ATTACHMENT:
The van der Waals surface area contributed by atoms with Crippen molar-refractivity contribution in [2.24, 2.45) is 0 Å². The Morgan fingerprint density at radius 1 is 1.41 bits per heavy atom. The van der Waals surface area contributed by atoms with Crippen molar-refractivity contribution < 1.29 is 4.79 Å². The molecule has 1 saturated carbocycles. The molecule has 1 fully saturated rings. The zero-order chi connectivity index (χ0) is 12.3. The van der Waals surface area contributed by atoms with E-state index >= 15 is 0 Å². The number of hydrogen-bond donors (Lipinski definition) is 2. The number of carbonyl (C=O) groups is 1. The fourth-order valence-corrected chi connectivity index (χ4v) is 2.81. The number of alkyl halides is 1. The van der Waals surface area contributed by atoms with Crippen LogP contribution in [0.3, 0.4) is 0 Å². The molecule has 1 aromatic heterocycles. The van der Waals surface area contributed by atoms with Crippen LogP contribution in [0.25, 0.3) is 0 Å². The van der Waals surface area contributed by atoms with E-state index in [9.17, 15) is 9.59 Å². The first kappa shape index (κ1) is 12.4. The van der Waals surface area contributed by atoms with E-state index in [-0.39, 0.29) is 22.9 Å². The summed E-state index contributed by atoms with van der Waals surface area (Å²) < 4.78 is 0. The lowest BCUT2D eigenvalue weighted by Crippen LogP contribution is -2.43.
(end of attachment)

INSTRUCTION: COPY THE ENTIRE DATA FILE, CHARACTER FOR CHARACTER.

The van der Waals surface area contributed by atoms with Crippen molar-refractivity contribution in [2.24, 2.45) is 0 Å². The Morgan fingerprint density at radius 1 is 1.41 bits per heavy atom. The van der Waals surface area contributed by atoms with Crippen molar-refractivity contribution < 1.29 is 4.79 Å². The molecule has 1 saturated carbocycles. The molecule has 1 fully saturated rings. The zero-order chi connectivity index (χ0) is 12.3. The van der Waals surface area contributed by atoms with E-state index >= 15 is 0 Å². The number of hydrogen-bond donors (Lipinski definition) is 2. The number of carbonyl (C=O) groups is 1. The fourth-order valence-corrected chi connectivity index (χ4v) is 2.81. The number of alkyl halides is 1. The van der Waals surface area contributed by atoms with Crippen LogP contribution in [0.3, 0.4) is 0 Å². The molecule has 1 aromatic heterocycles. The van der Waals surface area contributed by atoms with Crippen LogP contribution in [0.25, 0.3) is 0 Å². The van der Waals surface area contributed by atoms with E-state index in [9.17, 15) is 9.59 Å². The first kappa shape index (κ1) is 12.4. The van der Waals surface area contributed by atoms with E-state index in [-0.39, 0.29) is 22.9 Å². The summed E-state index contributed by atoms with van der Waals surface area (Å²) < 4.78 is 0. The lowest BCUT2D eigenvalue weighted by Crippen LogP contribution is -2.43.